M.C. Escher, the Dutch artist who explored concepts of alternate realities, impossible objects and infinity in his works, provided the inspiration for Dawson Nichols’ Escher’s Hands. Named for Escher’s well-known artwork ‘Drawing Hands’, which depicts two hands drawing each other, Escher’s Hands explores ideas of control, of cause and effect and of freewill.
Gary, by day a technical writer (played by the ever-delightful Andrew Clark) and Sandy, a copy writer (Brittany Daw), are both involved in a Writer’s Workshop where they have been tasked with writing a collaborative piece. They quickly agree on a piece about a prostitute and a pimp, with a love twist. That is where any agreement seemingly ends. Gary takes a stereotypically masculine approach in his keenness to explore the rawness, passion and violent tension between the characters. Sandy, on the other hand, is keen on a more sensitive and romantic, almost Pretty Woman, approach to the storyline.
Tensions between Gary and Sandy ebb and flow as they bring the characters of Gab (Rose Harvey) and Steve (Thomas Filsell) quite literally to life. Clark and Daw bring a wonderful rapport to Gary and Sandy, offsetting moments of high tension with touches of heartfelt camaraderie.
Gary and Sandy bear witness to the fictional world they are creating, shaping and leading it like brushstrokes on a canvas. Then towards the end of the first act the audience begins to glimpse moments of disdain between Gabriella (Rose Harvey) and the writers that have brought her and ‘inexperienced’ pimp Steve (Thomas Filsell) to life.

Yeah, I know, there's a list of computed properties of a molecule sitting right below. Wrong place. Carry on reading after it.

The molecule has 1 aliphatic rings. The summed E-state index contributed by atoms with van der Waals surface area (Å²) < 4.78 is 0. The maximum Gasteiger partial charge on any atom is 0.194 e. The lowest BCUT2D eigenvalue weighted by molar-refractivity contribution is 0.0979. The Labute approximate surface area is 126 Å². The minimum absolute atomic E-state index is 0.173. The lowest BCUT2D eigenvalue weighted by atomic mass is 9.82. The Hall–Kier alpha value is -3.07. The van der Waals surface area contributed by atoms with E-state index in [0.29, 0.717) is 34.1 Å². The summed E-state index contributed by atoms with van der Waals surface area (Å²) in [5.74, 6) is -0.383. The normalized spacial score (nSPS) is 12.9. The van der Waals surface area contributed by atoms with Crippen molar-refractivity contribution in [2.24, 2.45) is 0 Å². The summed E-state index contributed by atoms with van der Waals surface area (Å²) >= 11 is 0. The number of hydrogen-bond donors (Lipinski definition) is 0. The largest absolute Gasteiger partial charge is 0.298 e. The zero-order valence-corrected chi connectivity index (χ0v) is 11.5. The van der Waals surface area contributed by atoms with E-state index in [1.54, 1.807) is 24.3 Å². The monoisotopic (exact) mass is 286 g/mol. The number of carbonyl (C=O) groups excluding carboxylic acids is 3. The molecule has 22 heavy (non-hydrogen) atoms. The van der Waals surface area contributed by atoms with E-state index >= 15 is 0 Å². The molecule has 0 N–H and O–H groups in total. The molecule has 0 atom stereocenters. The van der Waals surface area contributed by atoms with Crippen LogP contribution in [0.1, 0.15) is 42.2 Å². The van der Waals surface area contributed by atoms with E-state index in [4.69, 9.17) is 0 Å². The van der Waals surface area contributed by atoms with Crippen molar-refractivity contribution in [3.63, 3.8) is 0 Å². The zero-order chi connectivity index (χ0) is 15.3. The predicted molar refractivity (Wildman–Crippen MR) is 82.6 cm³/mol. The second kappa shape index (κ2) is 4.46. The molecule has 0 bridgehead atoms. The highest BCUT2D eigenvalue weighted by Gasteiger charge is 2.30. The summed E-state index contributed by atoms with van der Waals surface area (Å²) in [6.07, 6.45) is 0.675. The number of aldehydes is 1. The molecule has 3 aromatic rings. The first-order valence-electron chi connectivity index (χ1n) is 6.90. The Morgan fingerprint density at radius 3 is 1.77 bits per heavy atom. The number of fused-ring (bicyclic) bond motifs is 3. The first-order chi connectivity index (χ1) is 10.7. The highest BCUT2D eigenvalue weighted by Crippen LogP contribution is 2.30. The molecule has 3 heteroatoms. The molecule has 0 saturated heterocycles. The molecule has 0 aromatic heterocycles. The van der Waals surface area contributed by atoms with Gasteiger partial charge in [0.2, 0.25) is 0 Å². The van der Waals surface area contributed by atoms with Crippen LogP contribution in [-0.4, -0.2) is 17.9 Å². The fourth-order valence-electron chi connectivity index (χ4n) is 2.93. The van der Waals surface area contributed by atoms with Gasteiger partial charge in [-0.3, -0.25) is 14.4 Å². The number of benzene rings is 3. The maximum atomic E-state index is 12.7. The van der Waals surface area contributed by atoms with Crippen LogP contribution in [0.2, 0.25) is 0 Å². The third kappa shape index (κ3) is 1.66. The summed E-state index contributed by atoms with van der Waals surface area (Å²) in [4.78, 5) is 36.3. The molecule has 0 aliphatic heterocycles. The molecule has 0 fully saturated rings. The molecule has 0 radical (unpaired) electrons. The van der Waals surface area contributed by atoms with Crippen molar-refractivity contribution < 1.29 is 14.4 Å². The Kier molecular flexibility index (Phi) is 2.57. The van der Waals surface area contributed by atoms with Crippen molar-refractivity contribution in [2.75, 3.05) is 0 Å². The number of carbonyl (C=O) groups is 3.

The characters of Gabriella and Steve are far less believable than those of Gary and Sandy. This is through no fault of Harvey and Filsell, who do a great job, but rather as a result of the characters being tossed from pillar to post by the machinations of their divided writers.
In the second act, which does drag a bit, the interaction between fiction and reality quickly becomes further blurred causing us to question who is indeed in control of the situation. Who came first? The character, or the writer? Are the writers the puppeteers that they believe themselves to be or merely the puppets to the characters they have created?
Director Kym Clayton has drawn together this piece ably, supported by a clever set design (also by Brittany Daw) and a beautiful and nuanced lighting design (designer not credited but operated by James Allenby). The sound design (Warren McKenzie) supports the action and serves to draw the audience further into the suspense and action. The use of the rear screen mostly works well, but a poorly thought through gun firing substitution unfortunately reduces tension by giving the game away at other moments.
The costumes are contemporary and fit for purpose but not inspired. As an obvious example, Gabriella may have been more believable in the clothes that she herself states that she would not miss, ‘the snap-crotch teddies, high heels and vinyl’ rather than the jeans and ballet flats.
Clayton and the Galleon team once again give the audience an entertaining night out with Escher’s Hands. It’s a thought-provoking piece, and a challenging one for the actors but ably pulled off by all.